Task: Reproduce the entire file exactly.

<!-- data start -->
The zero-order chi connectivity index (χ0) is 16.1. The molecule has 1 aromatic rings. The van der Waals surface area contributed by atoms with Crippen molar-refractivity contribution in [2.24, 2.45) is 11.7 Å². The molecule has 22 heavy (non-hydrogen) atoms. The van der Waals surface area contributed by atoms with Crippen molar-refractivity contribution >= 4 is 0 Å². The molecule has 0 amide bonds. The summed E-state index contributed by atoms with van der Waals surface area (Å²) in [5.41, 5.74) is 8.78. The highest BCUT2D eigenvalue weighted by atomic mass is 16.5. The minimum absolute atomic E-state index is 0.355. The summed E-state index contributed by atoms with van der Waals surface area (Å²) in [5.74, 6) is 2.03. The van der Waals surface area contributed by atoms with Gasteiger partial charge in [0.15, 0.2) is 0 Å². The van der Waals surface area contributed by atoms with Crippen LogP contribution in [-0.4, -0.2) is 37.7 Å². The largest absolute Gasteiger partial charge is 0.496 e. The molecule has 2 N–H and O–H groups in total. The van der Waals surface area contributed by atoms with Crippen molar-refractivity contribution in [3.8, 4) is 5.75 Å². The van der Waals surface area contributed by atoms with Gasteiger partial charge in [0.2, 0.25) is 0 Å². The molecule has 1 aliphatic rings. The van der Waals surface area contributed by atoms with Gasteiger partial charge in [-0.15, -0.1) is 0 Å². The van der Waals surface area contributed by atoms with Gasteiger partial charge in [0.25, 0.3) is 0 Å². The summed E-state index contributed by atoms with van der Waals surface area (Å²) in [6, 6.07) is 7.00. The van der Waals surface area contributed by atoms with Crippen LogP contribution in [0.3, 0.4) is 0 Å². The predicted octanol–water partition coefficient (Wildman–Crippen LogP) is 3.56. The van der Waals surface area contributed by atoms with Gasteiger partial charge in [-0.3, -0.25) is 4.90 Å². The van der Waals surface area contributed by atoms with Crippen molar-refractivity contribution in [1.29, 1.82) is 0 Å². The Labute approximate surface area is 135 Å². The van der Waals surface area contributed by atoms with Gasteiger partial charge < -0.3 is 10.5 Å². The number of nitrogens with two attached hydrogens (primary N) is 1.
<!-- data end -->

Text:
The zero-order chi connectivity index (χ0) is 16.1. The molecule has 1 aromatic rings. The van der Waals surface area contributed by atoms with Crippen molar-refractivity contribution in [2.24, 2.45) is 11.7 Å². The molecule has 22 heavy (non-hydrogen) atoms. The van der Waals surface area contributed by atoms with Crippen molar-refractivity contribution >= 4 is 0 Å². The molecule has 0 amide bonds. The summed E-state index contributed by atoms with van der Waals surface area (Å²) in [5.41, 5.74) is 8.78. The highest BCUT2D eigenvalue weighted by atomic mass is 16.5. The minimum absolute atomic E-state index is 0.355. The summed E-state index contributed by atoms with van der Waals surface area (Å²) in [5.74, 6) is 2.03. The van der Waals surface area contributed by atoms with Gasteiger partial charge in [0.15, 0.2) is 0 Å². The van der Waals surface area contributed by atoms with Crippen LogP contribution in [-0.4, -0.2) is 37.7 Å². The largest absolute Gasteiger partial charge is 0.496 e. The molecule has 2 N–H and O–H groups in total. The van der Waals surface area contributed by atoms with Crippen molar-refractivity contribution in [3.8, 4) is 5.75 Å². The van der Waals surface area contributed by atoms with Gasteiger partial charge in [0.2, 0.25) is 0 Å². The molecule has 1 aliphatic rings. The van der Waals surface area contributed by atoms with Gasteiger partial charge in [-0.15, -0.1) is 0 Å². The van der Waals surface area contributed by atoms with Gasteiger partial charge in [0.25, 0.3) is 0 Å². The summed E-state index contributed by atoms with van der Waals surface area (Å²) in [6, 6.07) is 7.00. The van der Waals surface area contributed by atoms with Crippen LogP contribution in [0.3, 0.4) is 0 Å². The predicted octanol–water partition coefficient (Wildman–Crippen LogP) is 3.56. The van der Waals surface area contributed by atoms with Gasteiger partial charge in [-0.3, -0.25) is 4.90 Å². The van der Waals surface area contributed by atoms with Crippen molar-refractivity contribution in [1.29, 1.82) is 0 Å². The Labute approximate surface area is 135 Å². The van der Waals surface area contributed by atoms with Gasteiger partial charge < -0.3 is 10.5 Å². The number of nitrogens with two attached hydrogens (primary N) is 1.